How many words?


It’s often said that English has more words than any other language. I’m not aware of any bona fide linguist who’s said this, but the statement crops up in newspaper articles from time to time.

Is it true? How would you start to count? I suspect that one reason the idea has arisen is that English has the largest dictionary (at least I don’t know of a language that has a bigger dictionary than the OED), and so people make the assumption that the biggest dictionary must represent the biggest vocabulary.

English certainly has an awful lot of different words – but even then, at what point do we separate vocabulary items into different words, rather than different meanings of the same word? Flour and flower are now indubitably two words, but etymologically they both derive from Latin FLOS.

An enormous number of English words are borrowed from other languages. Is this a proof that English has more words than other languages, or is it an admission that English is so word-poor that it needs to borrow to fulfil its purpose as a means of communication?


  1. English has the most words? Or does English simply have a longer history of lexicography and a substantial body of recorded literature? How many words in the OED can really be said to be part of English as you or I know it? Surely the primary measure of the number of words in a language is that contained in any individual’s own vocabulary; I suspect that this number is pretty much the same whatever langauge you speak

  2. What about the “multiple Englishes” business? I live in Scotland, where there are many words used by English speakers that I never heard living in Canada. Native English speakers in Australia, America, Wales, Africa, and elsewhere will all have different vocabularies. As an international language (moreso than any other language, though Spanish may come close), English as a “whole” (ie, everything that counts, in its own context, as English) probably contains more words than languages that are spoken exclusively in one location. But, as Ric says, the language of any individual speaker of English is not likely to contain more words than the language of an individual speaker of, say, Mandarin.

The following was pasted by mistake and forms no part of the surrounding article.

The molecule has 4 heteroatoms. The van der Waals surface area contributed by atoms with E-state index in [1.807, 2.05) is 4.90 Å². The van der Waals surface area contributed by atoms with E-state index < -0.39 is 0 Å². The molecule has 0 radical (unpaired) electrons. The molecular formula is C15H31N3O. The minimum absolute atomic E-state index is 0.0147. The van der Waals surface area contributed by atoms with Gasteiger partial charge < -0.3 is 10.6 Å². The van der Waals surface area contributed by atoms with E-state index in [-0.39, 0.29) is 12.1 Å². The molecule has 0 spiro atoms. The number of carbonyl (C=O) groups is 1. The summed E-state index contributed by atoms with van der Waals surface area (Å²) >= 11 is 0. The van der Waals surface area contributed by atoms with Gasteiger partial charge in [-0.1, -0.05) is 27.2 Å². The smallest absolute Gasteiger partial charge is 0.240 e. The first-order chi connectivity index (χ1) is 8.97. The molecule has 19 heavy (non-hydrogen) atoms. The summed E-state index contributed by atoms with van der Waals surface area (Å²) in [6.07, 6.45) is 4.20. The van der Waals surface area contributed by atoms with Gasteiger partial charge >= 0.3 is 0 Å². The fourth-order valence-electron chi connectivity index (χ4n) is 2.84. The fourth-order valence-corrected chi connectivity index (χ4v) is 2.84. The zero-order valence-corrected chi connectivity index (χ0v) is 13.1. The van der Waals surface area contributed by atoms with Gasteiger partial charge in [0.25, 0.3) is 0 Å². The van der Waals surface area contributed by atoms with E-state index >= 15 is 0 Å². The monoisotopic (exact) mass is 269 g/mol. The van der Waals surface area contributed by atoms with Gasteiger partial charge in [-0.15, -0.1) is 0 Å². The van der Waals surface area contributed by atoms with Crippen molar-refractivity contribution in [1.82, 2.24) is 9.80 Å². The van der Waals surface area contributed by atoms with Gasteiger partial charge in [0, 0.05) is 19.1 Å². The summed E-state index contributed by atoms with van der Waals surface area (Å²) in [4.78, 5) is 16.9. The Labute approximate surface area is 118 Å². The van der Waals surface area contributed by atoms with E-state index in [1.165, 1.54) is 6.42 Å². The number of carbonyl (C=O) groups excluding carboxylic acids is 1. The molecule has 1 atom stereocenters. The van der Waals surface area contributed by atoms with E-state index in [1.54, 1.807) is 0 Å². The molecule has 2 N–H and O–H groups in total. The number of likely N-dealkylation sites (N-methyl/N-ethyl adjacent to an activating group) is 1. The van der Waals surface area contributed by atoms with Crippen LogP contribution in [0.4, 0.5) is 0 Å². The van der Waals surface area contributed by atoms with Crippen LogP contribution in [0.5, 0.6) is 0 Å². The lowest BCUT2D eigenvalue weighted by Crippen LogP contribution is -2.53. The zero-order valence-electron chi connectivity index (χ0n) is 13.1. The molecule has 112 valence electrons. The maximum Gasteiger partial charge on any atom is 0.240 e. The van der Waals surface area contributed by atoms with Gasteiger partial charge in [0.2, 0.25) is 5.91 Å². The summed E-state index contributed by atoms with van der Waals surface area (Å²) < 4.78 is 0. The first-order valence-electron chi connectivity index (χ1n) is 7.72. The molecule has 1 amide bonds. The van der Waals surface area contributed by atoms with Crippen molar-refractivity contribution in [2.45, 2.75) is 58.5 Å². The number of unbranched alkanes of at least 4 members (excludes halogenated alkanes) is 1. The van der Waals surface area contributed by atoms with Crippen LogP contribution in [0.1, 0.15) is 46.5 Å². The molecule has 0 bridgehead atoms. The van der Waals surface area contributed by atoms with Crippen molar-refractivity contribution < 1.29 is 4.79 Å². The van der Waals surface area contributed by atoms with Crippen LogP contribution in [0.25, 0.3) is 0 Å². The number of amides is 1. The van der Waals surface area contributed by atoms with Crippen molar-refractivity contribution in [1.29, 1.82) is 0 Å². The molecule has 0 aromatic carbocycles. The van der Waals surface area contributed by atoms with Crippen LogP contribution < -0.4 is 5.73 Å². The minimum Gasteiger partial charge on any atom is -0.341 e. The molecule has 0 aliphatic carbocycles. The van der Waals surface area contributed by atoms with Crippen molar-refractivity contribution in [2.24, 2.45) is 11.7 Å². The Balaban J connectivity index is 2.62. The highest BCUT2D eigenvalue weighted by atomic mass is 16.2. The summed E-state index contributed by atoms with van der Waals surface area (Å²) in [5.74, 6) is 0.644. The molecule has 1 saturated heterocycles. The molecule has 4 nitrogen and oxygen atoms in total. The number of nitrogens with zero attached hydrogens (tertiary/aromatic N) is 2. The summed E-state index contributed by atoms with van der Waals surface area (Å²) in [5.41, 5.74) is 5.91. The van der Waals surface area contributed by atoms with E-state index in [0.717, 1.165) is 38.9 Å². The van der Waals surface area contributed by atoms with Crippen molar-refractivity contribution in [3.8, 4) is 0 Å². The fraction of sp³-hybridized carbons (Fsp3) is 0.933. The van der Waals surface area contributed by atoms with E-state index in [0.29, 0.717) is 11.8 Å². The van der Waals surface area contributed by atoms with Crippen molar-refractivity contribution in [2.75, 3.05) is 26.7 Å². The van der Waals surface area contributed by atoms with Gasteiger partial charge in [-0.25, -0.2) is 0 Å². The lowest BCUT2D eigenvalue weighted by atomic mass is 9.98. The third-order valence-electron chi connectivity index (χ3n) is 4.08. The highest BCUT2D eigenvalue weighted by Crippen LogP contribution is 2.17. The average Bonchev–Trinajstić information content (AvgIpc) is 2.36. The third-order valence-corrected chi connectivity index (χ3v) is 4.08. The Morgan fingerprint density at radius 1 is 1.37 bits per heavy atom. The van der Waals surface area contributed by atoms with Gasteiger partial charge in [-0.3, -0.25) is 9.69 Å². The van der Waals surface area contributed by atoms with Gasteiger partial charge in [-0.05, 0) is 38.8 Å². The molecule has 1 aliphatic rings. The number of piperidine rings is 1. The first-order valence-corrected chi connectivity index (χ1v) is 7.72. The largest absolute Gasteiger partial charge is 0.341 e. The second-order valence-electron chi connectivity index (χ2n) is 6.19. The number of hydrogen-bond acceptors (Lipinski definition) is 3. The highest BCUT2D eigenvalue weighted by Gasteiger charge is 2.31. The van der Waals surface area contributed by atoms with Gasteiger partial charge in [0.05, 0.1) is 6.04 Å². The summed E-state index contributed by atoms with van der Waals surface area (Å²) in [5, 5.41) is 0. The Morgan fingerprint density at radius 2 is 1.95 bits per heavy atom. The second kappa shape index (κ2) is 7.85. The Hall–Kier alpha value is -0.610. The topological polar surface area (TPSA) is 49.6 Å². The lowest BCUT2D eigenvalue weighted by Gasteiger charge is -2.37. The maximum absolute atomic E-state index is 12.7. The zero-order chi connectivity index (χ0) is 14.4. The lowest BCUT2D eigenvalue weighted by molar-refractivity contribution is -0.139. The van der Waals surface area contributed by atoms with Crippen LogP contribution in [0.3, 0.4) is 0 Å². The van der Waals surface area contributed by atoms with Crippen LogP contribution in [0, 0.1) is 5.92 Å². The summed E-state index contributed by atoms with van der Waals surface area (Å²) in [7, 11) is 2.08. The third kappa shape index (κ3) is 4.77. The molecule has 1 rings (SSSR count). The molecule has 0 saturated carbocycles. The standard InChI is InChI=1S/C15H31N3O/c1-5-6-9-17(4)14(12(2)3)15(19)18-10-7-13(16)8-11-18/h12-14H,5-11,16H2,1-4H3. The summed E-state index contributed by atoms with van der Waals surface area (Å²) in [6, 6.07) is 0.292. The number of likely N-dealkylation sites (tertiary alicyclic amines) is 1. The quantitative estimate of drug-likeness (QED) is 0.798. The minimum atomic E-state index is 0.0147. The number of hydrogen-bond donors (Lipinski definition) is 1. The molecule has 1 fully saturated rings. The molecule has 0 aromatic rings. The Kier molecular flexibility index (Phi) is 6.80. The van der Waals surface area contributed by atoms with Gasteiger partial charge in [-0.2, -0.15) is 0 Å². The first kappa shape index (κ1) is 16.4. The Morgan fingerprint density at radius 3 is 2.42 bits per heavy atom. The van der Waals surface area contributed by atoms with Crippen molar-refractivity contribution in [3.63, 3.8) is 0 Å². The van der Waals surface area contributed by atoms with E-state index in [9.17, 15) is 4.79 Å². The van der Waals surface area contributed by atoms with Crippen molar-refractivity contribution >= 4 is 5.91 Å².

(Morphological properties may affect this a little, as functional words in English may correspond to affixes in other languages, or vice versa. But functional words, as closed-class items, will not make up a large part of the vocabulary.)

  3. According to Robbins Burling, Garo has a vocabulary larger than English and Bengali put together, because it has its own native vocabulary, but is free to borrow any Bengali or English word according to standard phonological and morphological patterns whenever a new word is needed. He tells an engaging anecdote about discussing satellite TV with the Garos and introducing the word grebiti when explaining why the satellites do not fall down.

  4. Take the time to watch this wonderful talk by Erin McKean. She gets across the point very clearly that the size and scope of a dictionary is a firm indication of the size and scope of that dictionary.

  5. Hola, Graham:
    Feliz Navidad y un buen año 2010, lleno de paz, solidaridad y bienestar os deseamos a ti y a tu familia desde España.
    Un abrazo
    María Victoria y Jesús

  6. Asking how many words there are in a language is similar to asking how long is a piece of string. Or how many angels can stand on the head of a pin. And considering the number of words that appear and disappear on a daily basis, the size of the English lexicon is a moving target, seen from a distance, through out-of-focus binoculars, on a foggy day. Toss in the common practice of borrowing words from other languages and the task of finding an accurate numerical estimate of the words in any language becomes chimeric – and there’s a wonderful word to borrow 😉

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